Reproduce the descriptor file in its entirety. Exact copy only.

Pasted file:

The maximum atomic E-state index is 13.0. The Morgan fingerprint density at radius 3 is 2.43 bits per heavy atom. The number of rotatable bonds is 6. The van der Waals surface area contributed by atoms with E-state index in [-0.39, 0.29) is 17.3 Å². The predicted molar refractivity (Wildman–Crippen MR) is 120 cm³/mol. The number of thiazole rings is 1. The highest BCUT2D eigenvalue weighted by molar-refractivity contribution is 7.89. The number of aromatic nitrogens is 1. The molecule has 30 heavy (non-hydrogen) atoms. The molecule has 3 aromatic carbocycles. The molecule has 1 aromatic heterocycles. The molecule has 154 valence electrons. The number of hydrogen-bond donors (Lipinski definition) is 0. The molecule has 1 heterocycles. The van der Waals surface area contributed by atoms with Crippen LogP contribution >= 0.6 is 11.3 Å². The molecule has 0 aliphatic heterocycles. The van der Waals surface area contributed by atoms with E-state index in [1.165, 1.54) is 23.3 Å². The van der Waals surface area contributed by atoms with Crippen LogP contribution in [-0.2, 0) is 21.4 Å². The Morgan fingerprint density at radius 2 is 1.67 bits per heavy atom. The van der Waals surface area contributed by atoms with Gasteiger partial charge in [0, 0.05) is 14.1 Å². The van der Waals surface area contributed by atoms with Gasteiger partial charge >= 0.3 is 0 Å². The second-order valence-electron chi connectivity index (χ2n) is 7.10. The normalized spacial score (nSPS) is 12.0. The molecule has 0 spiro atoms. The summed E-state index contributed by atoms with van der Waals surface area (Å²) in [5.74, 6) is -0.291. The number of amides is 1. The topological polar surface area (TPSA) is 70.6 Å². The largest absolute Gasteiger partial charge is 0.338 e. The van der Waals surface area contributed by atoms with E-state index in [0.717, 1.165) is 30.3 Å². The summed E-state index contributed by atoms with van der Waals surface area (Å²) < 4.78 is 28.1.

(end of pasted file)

The maximum atomic E-state index is 13.0. The Morgan fingerprint density at radius 3 is 2.43 bits per heavy atom. The number of rotatable bonds is 6. The van der Waals surface area contributed by atoms with E-state index in [-0.39, 0.29) is 17.3 Å². The predicted molar refractivity (Wildman–Crippen MR) is 120 cm³/mol. The number of thiazole rings is 1. The highest BCUT2D eigenvalue weighted by molar-refractivity contribution is 7.89. The number of aromatic nitrogens is 1. The molecule has 30 heavy (non-hydrogen) atoms. The molecule has 3 aromatic carbocycles. The molecule has 1 aromatic heterocycles. The molecule has 154 valence electrons. The number of hydrogen-bond donors (Lipinski definition) is 0. The molecule has 1 heterocycles. The van der Waals surface area contributed by atoms with Crippen LogP contribution >= 0.6 is 11.3 Å². The molecule has 0 aliphatic heterocycles. The van der Waals surface area contributed by atoms with E-state index in [1.165, 1.54) is 23.3 Å². The van der Waals surface area contributed by atoms with Crippen LogP contribution in [-0.2, 0) is 21.4 Å². The Morgan fingerprint density at radius 2 is 1.67 bits per heavy atom. The van der Waals surface area contributed by atoms with Gasteiger partial charge in [0, 0.05) is 14.1 Å². The van der Waals surface area contributed by atoms with Gasteiger partial charge >= 0.3 is 0 Å². The second-order valence-electron chi connectivity index (χ2n) is 7.10. The normalized spacial score (nSPS) is 12.0. The molecule has 0 spiro atoms. The summed E-state index contributed by atoms with van der Waals surface area (Å²) in [5.74, 6) is -0.291. The number of amides is 1. The topological polar surface area (TPSA) is 70.6 Å². The largest absolute Gasteiger partial charge is 0.338 e. The van der Waals surface area contributed by atoms with E-state index in [0.717, 1.165) is 30.3 Å². The summed E-state index contributed by atoms with van der Waals surface area (Å²) < 4.78 is 28.1.